Read Caroline’s BYD Seal review for everything you need to know about buying BYD’s new electric saloon in Ireland.

The BYD Seal is BYD’s third model to launch in Ireland after the Atto 3 and Dolphin.

In just a few short months, the Tesla Model 3 rivalling saloon has become BYD’s bestseller.

It’s available in two flavours – rear wheel drive Design or all wheel drive Excellence, with over 500 kilometres of range possible.

Let’s take a closer look.

The BYD Seal on test for Changing Lanes
The BYD Seal on test for Changing Lanes

Styling 

The BYD Seal is an exciting car to behold with a sporty and sleek design that helps it stand out on the road. It’s the second model in BYD’s ‘Ocean Series’ after the Dolphin, cue the marine mammal reference.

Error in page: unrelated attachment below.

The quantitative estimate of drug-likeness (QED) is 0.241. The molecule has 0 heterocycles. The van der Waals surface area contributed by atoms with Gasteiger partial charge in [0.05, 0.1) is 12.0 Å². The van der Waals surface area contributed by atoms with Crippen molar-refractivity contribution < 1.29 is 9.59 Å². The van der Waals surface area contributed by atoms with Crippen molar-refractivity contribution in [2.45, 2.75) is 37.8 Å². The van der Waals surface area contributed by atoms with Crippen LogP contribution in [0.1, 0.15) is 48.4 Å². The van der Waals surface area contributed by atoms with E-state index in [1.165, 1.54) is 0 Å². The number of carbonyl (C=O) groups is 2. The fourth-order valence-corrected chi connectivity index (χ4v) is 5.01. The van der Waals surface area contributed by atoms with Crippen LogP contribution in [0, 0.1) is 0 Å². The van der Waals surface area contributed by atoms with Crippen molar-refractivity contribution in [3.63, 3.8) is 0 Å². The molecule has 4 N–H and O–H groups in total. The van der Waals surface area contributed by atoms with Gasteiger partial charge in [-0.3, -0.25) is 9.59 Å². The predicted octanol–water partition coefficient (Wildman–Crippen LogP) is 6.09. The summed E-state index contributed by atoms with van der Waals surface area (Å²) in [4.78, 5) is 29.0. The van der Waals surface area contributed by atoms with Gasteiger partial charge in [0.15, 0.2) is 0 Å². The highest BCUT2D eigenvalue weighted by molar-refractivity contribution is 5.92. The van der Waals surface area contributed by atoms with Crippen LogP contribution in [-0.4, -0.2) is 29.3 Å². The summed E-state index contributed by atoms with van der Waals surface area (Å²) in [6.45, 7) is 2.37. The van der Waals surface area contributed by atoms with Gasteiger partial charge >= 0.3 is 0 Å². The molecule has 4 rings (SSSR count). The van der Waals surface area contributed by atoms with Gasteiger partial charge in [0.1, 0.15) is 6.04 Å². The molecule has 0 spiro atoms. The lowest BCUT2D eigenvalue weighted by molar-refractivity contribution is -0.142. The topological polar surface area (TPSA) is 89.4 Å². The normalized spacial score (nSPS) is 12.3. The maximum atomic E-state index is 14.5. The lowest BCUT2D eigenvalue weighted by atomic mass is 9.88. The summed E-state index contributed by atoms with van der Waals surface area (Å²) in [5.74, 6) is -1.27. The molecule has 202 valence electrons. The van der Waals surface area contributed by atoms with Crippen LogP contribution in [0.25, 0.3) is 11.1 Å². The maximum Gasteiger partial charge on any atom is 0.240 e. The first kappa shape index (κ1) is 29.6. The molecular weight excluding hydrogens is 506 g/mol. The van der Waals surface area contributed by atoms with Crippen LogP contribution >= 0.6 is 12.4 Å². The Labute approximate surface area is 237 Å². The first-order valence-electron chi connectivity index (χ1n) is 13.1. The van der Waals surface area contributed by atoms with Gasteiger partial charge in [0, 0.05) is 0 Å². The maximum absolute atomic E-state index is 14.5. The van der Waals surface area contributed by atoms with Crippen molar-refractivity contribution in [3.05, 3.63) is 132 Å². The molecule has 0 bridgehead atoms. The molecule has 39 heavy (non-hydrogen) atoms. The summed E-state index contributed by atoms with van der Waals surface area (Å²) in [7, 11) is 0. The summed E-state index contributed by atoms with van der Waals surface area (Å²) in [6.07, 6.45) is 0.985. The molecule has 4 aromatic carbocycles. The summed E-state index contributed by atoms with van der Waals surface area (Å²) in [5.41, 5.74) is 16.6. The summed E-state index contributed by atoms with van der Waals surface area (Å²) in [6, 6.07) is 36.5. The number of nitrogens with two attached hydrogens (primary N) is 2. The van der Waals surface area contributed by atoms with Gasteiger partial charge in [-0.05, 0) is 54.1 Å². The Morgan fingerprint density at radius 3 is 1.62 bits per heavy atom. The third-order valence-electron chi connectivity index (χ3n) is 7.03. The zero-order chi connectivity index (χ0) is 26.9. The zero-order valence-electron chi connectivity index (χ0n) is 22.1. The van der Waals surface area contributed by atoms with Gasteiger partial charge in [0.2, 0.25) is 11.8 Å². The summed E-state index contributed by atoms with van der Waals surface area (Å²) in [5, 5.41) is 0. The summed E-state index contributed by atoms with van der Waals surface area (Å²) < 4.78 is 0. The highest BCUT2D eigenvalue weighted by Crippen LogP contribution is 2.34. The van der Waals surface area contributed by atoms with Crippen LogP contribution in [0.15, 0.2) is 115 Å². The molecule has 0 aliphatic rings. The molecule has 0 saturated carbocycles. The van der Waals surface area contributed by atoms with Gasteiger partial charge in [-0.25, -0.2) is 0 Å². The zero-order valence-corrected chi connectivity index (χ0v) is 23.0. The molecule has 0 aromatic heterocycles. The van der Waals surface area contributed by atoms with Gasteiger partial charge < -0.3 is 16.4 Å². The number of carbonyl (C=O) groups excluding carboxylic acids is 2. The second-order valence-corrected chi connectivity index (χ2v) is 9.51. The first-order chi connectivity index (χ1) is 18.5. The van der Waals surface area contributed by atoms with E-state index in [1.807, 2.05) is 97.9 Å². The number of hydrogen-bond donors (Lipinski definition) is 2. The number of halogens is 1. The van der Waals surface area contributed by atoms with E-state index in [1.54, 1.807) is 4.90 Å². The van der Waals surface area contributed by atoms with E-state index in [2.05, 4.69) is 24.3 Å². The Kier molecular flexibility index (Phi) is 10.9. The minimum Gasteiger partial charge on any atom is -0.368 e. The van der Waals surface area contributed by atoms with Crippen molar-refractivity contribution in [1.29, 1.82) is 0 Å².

The nose is low and sleek like a sports car. There are striking LED headlights and the DRLs are meant to represent water ripples. Flush door handles pop out neatly for access to the car. At the back there is a full width lighting bar with more extravagant detailing and a badge depicting how fast the all wheel drive version can get to 100km/h – a staggering 3.8 seconds. Sporty 19-inch alloy wheels come as standard and there’s also a diffuser effect in the rear bumper.

There are six colours to choose from including pictured Indigo Grey.

Interior

Inside the newcomer feels stylish and well-appointed. There is the choice of blue or black leather interior as standard, with diamond stitching and sporty integrated headrests. The Seal gets what BYD call a ‘surging wave’ dashboard design and there’s a bridge console in the centre that gives the Seal quite a snug, driver-focused feel. The suede-effect fabric in the dashboard and doors gives a pleasant plushness. Neat details include door handles shaped like water droplets and a crystal-effect gear shifter.